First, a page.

Doug McDermott: The ‘Dougie McBuckets’ Q&A

Doug McDermott


By Sherron Shabazz


Doug McDermott can score. That’s how he earned the nickname “Dougie McBuckets”. It’s also why the Chicago Bulls traded two first round draft picks to the Denver Nuggets to acquire McDermott in the 2014 NBA Draft. McDermott, is the NCAA’s fifth leading scorer with 3150 points scored during his four seasons at Creighton.

McDermott’s pedigree made people wonder why he didn’t get much playing time during his rookie campaign. Contrary to popular belief, former Bulls head coach Tom Thibodeau was on board with acquiring McDermott last season, but Thibs isn’t exactly fond of playing rookies. In Jimmy Butler’s rookie season he played just eight minutes per game and averaged 2.6 points.

Dougie was going to have to wait.

Thibodeau’s refusal to rely on his bench played a part in his departure from the Windy City. The transition from Thibodeau to Fred Hoiberg opened the door for the Bulls’ young prospects, including McDermott, to get more playing time. It’s still early in the season, but McDermott has answered the bell.

McDermott’s minutes have more than doubled and his points per game average has tripled. He’s shooting 50% from the floor, 51% from behind the three-point line, and averaging 10 points a game.

Essentially a glorified rookie, McDermott still has a lot to learn. He’s slow on defense and struggles to move his feet against average offensive players – but he’s showed signs of improvement.

The Iowa native is the perfect complement to the driving games of Jimmy Butler and Derrick Rose. Dougie also gets plenty of open looks thanks to the post game of Pau Gasol and offensive rebounding of Joakim Noah. McDermott just might be the future go-to scorer for the team that Michael Jordan made famous.


Sherron Shabazz: You made your first NBA start against Oklahoma City, what was it like for you to be in the starting lineup?


Doug McDermott: It really doesn’t matter to me. I just want to contribute to winning. We’re trying to get used to playing with different lineups. It’s always a challenge. I think we’ll get it figured out.


SS: Is your preparation different starting versus coming off the bench?


DM: Not really, no. You don’t get that time to sink into the game, take in the atmosphere, and see what the opposing team is doing. If you get it going early the momentum kind of leads you the rest of the game.


SS: Last season you didn’t play much after the knee surgery. Did it hurt your confidence at all sitting on the sidelines?


DM: No. Obviously it hurt not being able to play. It’s the first injury I really ever had. It’s unfortunate that it happened. I feel like it was a blessing in disguise because I learned a lot about the game during that time period.


SS: How does it feel now to get the chance to show people what you can do?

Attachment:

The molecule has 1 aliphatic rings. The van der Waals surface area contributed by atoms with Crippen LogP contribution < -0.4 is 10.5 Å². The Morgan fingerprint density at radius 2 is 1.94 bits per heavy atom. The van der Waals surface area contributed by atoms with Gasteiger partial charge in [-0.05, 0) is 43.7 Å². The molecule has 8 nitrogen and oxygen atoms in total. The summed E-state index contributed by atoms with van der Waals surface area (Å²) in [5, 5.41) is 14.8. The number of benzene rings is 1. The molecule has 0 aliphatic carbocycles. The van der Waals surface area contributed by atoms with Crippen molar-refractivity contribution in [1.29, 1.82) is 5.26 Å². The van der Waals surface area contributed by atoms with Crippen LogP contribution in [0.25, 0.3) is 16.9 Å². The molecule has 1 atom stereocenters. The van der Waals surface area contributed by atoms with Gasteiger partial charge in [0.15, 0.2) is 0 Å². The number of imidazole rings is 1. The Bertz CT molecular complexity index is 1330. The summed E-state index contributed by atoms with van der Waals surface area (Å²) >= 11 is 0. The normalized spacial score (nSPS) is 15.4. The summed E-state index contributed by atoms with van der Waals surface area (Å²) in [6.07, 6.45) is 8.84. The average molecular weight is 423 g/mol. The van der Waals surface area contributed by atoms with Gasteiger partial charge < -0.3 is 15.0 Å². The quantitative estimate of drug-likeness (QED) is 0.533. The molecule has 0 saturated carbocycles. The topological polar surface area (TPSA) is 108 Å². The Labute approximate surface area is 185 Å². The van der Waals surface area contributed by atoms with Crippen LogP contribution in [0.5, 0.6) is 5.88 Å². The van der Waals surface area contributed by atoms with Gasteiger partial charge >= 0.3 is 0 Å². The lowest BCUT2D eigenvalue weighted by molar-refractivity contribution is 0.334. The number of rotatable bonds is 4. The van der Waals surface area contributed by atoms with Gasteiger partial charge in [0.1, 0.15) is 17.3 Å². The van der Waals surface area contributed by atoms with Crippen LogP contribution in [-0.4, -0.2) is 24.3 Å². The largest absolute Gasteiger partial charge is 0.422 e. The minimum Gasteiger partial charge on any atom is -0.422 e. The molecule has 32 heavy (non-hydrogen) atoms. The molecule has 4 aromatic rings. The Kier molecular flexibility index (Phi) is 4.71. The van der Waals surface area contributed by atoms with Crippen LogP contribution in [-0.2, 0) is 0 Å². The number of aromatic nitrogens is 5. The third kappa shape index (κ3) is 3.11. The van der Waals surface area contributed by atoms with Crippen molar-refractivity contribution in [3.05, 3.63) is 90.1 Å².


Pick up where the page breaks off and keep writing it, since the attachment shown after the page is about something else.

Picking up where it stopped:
DM: It feels good. I feel like I’m playing well offensively. Obviously I need to get a lot better on the other end of the floor, rebounding, and doing other things I feel like I can do a lot better – which I will. It’s early in the year. I’m excited to get better and improve.


SS: Is there a certain aspect of your game that you’re working on right now?


DM: Honestly, everything. I kind of have the same routine every day – a lot of film, being aware of tendencies that people have that I’m going to be guarding. Offensively it’s just getting a lot of shots up, but also trying to work on my handling and passing because eventually people are going to run me off the line and I’m not going to get as many open looks. I’m going to have to figure out ways around that.


SS: You worked out with Jimmy over the summer. What were those workouts like?

DM: They were good. Obviously playing against Jimmy every day is a good workout in itself. I’m going against probably the best defender in the league. It’s real competitive and we had a great summer.



SS: Coming from Creighton, what’s your relationship like with Kyle Korver?


DM: It’s great. We talk probably 5-6 times a year. We text a lot. We don’t see each other a whole lot because we’re on different teams. He’s a great guy to lean on if I need advice. He’s a great guy to look up to. He’s had a really good career and they’re off to a really good start.


SS: What are your personal goals for the season?


DM: I don’t really have a whole lot of goals for myself this year. It’s kind of a weird year just because I came into the season really not knowing what to expect. My goal is just to contribute to winning. I really want to win a championship and I feel our team is capable of it. We’re obviously getting used to a new system and a new coach. We all love him to death and we’d go through a brick wall for him. We’re just going to continue to fight.


SS: What’s the toughest part about adjusting to the new coach and the new system?


DM: For me it’s really not much different from my rookie year ‘cause I didn’t get to play a whole lot last year. I really was never fully adjusted to that system so now is kind of like a fresh start. Some of these guys played under Thibs a little longer so it’s basically more of an adjustment. For me, I feel like I’m kind of a rookie again ‘cause I really didn’t go through a whole lot last year.


SS: What do you make of the defensive struggles that the team has had early on in the season?


DM: I’m a big part of it. I got to look myself in the mirror and figure out what I can do better to help our team. Obviously we all have to get better. It’s a team thing, it’s not one guy. We all have to talk more. We have to be there for each other. We have guys on this team that have been around a long time and I’m sure we’ll get it figured out.



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